Date of Award


Degree Type


Degree Name

Master of Arts in Psychology



First Advisor

Denise DeZolt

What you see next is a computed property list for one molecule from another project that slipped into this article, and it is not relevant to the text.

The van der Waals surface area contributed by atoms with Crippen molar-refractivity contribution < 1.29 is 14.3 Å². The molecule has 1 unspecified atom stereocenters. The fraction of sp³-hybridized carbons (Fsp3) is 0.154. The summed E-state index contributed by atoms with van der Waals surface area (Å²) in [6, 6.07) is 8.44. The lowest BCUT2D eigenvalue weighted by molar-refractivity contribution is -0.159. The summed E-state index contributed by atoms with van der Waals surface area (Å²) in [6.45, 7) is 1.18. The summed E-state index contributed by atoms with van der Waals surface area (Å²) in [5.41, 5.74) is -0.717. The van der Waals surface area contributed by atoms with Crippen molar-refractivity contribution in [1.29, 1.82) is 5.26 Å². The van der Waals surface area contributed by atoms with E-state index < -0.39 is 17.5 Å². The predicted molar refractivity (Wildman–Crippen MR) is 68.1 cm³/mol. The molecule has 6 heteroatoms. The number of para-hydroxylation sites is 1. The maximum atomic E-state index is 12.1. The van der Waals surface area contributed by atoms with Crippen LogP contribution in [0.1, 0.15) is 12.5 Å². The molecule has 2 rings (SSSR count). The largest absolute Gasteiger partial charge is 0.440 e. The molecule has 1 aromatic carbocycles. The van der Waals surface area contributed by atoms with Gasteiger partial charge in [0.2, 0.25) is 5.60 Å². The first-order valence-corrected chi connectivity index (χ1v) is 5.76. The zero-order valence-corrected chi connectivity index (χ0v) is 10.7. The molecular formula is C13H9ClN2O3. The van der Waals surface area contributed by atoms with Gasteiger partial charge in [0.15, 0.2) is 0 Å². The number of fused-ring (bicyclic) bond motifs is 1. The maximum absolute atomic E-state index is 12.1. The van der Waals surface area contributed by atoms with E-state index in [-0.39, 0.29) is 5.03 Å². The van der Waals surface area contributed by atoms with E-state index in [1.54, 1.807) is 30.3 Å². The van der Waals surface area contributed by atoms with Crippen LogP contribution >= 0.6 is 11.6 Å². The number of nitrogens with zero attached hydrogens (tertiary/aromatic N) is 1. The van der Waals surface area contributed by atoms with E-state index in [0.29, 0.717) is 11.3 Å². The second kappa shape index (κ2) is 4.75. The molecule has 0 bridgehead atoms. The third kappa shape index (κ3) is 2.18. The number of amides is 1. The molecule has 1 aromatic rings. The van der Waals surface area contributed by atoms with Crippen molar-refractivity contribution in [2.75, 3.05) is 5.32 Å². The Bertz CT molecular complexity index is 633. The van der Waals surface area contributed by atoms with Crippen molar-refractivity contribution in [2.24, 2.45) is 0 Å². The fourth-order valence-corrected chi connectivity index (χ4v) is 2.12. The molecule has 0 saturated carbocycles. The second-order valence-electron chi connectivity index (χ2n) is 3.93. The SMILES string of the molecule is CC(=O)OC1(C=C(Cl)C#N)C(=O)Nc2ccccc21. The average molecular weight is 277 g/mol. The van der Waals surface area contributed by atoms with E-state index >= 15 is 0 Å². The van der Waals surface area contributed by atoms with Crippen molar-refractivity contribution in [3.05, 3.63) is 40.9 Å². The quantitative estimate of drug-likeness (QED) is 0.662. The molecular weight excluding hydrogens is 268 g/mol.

The purpose of this study was to examine the long term relationship of childhood sexual abuse to school performance, perceptions of school ability, and adult functioning in college women. This investigation found that women who indicated a history of childhood sexual abuse had significantly more problems in psychosocial functioning and reported less social support than women who did not indicate childhood sexual abuse. Interestingly the sexually abused group (SA) did significantly better on 9th grade grade-point average (GPA) than the non-sexually abused group (NSA). However, this trend, though not significant, reversed itself by the 11th grade. In addition the NSA group had a significant linear GPA trend, whereas the SA group had a significant quadratic trend. Generally, there were no significant differences found between the two groups regarding learning styles and school perceptions. In general, the results of this study support and extend prior research in the area of sexual abuse and indicate the need for attention regarding issues and interventions for women who were abused as children. Future directions and limitations of this current study are discussed.



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